# Matrix Calculus

## Vector Calculus

**Gradients **are part of the** vector calculus** world. Instead of having partial derivatives just floating around and not organized in any way, we organize them into a horizontal **vector **also known as gradient.

The gradient of $f(x,y) = x^2 + y^3$ is:

$\nabla f(x,y) = \begin{bmatrix}\frac{\partial f}{\partial x} \\ \frac{\partial f}{\partial y}\end{bmatrix} = \begin{bmatrix}2x \\ 3y^2\end{bmatrix}$

## Matrix Calculus

When we add derivatives of another function $g(x,y)$ to the above function $f(x,y)$, we move from the world of **vector **calculus to **matrix **calculus.

The gradient of $g(x,y) = 2x+y^8$ is:

$\nabla g(x,y) = \begin{bmatrix}\frac{\partial g}{\partial x} \\ \frac{\partial g}{\partial y}\end{bmatrix} = \begin{bmatrix}2 \\ 8y^7\end{bmatrix}$

If we have **two or more **functions, we can also organize their gradients into a matrix by stacking the gradients. When we do so, we get the **Jacobian matrix*** *(or just the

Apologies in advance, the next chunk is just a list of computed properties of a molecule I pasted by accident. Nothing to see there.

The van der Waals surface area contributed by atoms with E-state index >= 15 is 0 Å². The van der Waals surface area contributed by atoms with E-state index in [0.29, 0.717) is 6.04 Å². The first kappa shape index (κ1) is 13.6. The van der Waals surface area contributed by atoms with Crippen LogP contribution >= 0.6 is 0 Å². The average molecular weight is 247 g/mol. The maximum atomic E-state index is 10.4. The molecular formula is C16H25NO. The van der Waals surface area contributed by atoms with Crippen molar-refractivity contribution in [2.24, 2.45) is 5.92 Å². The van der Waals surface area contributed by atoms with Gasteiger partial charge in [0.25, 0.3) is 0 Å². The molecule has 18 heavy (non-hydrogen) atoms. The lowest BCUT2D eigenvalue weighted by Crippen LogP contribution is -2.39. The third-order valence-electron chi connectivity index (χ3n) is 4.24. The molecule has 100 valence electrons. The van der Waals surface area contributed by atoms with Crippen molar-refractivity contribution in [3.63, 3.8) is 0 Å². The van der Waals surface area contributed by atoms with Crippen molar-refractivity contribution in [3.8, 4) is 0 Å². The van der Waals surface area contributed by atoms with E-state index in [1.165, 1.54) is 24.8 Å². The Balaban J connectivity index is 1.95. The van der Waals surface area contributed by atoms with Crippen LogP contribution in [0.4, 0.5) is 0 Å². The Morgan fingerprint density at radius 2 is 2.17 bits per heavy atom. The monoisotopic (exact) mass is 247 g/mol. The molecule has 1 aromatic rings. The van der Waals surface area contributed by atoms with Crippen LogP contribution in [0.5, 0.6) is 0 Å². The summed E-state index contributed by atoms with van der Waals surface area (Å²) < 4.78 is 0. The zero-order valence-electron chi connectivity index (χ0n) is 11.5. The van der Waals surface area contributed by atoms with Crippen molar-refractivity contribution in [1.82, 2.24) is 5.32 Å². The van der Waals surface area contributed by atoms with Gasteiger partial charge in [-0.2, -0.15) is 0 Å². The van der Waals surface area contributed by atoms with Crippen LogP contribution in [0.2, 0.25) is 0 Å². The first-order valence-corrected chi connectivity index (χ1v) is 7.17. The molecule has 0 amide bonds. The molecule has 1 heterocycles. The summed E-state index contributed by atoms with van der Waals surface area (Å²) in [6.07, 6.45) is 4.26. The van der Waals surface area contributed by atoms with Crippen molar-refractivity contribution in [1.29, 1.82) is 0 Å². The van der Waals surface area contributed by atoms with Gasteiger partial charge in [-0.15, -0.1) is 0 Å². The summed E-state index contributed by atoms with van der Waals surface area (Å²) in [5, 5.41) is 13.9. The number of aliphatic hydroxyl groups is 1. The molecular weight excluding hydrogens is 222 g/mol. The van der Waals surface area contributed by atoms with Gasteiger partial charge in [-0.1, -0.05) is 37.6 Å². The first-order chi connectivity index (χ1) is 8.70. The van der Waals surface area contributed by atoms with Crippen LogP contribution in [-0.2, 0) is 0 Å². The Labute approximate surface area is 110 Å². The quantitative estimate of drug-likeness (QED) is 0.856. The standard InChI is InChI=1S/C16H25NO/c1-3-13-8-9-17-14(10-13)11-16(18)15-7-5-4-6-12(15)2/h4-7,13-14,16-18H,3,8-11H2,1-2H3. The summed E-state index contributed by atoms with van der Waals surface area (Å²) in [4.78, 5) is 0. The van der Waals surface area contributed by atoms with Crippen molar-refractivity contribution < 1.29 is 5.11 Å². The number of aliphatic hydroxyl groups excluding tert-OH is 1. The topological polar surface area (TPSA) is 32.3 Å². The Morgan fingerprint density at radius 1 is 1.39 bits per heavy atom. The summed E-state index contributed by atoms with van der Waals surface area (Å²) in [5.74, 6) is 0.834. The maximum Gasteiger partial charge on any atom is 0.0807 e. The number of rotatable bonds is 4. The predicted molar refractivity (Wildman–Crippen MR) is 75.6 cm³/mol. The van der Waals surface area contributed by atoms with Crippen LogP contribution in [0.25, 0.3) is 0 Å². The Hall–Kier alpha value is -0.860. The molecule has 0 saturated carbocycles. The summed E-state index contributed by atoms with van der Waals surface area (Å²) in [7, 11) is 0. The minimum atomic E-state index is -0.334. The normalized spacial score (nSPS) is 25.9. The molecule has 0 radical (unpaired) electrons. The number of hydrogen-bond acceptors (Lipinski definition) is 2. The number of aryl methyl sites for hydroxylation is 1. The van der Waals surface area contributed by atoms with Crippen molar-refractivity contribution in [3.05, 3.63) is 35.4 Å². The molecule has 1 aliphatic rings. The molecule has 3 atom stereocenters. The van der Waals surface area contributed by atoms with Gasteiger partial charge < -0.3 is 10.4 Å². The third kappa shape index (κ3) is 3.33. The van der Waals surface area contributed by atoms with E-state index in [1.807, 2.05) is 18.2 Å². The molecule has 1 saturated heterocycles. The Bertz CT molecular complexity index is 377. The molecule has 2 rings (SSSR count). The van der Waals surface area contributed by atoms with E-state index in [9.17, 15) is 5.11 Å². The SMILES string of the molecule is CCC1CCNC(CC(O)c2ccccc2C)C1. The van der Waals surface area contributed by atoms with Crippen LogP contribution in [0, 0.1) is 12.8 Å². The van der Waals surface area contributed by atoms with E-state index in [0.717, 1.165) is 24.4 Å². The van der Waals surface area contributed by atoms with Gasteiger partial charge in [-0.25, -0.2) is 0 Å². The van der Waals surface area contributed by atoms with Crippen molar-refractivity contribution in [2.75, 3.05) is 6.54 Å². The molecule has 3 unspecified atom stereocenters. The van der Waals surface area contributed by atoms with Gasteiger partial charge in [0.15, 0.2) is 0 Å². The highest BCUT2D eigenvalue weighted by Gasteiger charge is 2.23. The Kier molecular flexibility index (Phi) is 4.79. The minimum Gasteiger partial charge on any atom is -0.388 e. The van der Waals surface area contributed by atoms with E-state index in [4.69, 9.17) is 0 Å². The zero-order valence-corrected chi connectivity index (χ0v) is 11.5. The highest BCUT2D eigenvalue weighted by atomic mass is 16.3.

**Jacobian**) where the each gradient is represented as a row:

$J =
\begin{bmatrix}\nabla f(x,y) \\ \nabla g(x,y)
\end{bmatrix}
=
\begin{bmatrix}\frac{\partial f}{\partial x}\frac{\partial f}{\partial y}
\\ \frac{\partial g}{\partial x}\frac{\partial g}{\partial y}
\end{bmatrix}
=
\begin{bmatrix}2x \hspace{0.2cm}3y^2
\\
2 \hspace{0.2cm}8y^7
\end{bmatrix}$

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